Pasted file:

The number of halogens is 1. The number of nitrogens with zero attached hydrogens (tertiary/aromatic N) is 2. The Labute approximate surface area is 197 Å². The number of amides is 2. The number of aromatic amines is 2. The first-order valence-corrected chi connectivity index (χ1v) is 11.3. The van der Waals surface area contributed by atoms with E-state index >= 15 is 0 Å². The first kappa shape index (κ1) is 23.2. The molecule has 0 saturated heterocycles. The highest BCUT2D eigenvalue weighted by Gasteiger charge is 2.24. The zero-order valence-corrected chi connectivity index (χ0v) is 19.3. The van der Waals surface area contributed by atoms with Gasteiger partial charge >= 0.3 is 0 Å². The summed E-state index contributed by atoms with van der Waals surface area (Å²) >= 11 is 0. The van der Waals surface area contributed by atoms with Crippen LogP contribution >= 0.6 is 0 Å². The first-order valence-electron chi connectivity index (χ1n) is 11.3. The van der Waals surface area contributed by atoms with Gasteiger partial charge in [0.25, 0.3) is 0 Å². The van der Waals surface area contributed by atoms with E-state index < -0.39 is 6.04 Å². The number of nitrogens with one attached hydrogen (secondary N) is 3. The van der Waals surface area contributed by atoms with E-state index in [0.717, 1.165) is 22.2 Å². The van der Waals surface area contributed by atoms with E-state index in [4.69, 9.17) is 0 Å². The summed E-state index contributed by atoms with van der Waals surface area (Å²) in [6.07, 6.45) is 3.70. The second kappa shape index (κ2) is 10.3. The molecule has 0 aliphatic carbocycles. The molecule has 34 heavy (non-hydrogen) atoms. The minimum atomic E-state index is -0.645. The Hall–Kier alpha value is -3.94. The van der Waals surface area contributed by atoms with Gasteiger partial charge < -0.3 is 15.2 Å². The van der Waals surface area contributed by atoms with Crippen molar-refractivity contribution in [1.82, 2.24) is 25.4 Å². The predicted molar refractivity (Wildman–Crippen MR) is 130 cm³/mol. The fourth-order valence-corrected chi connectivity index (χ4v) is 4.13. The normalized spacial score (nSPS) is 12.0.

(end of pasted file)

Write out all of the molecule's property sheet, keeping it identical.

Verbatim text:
The number of halogens is 1. The number of nitrogens with zero attached hydrogens (tertiary/aromatic N) is 2. The Labute approximate surface area is 197 Å². The number of amides is 2. The number of aromatic amines is 2. The first-order valence-corrected chi connectivity index (χ1v) is 11.3. The van der Waals surface area contributed by atoms with E-state index >= 15 is 0 Å². The first kappa shape index (κ1) is 23.2. The molecule has 0 saturated heterocycles. The highest BCUT2D eigenvalue weighted by Gasteiger charge is 2.24. The zero-order valence-corrected chi connectivity index (χ0v) is 19.3. The van der Waals surface area contributed by atoms with Gasteiger partial charge >= 0.3 is 0 Å². The summed E-state index contributed by atoms with van der Waals surface area (Å²) >= 11 is 0. The van der Waals surface area contributed by atoms with Crippen LogP contribution >= 0.6 is 0 Å². The first-order valence-electron chi connectivity index (χ1n) is 11.3. The van der Waals surface area contributed by atoms with Gasteiger partial charge in [0.25, 0.3) is 0 Å². The van der Waals surface area contributed by atoms with E-state index < -0.39 is 6.04 Å². The number of nitrogens with one attached hydrogen (secondary N) is 3. The van der Waals surface area contributed by atoms with E-state index in [0.717, 1.165) is 22.2 Å². The van der Waals surface area contributed by atoms with E-state index in [4.69, 9.17) is 0 Å². The summed E-state index contributed by atoms with van der Waals surface area (Å²) in [6.07, 6.45) is 3.70. The second kappa shape index (κ2) is 10.3. The molecule has 0 aliphatic carbocycles. The molecule has 34 heavy (non-hydrogen) atoms. The minimum atomic E-state index is -0.645. The Hall–Kier alpha value is -3.94. The van der Waals surface area contributed by atoms with Gasteiger partial charge < -0.3 is 15.2 Å². The van der Waals surface area contributed by atoms with Crippen molar-refractivity contribution in [1.82, 2.24) is 25.4 Å². The predicted molar refractivity (Wildman–Crippen MR) is 130 cm³/mol. The fourth-order valence-corrected chi connectivity index (χ4v) is 4.13. The normalized spacial score (nSPS) is 12.0.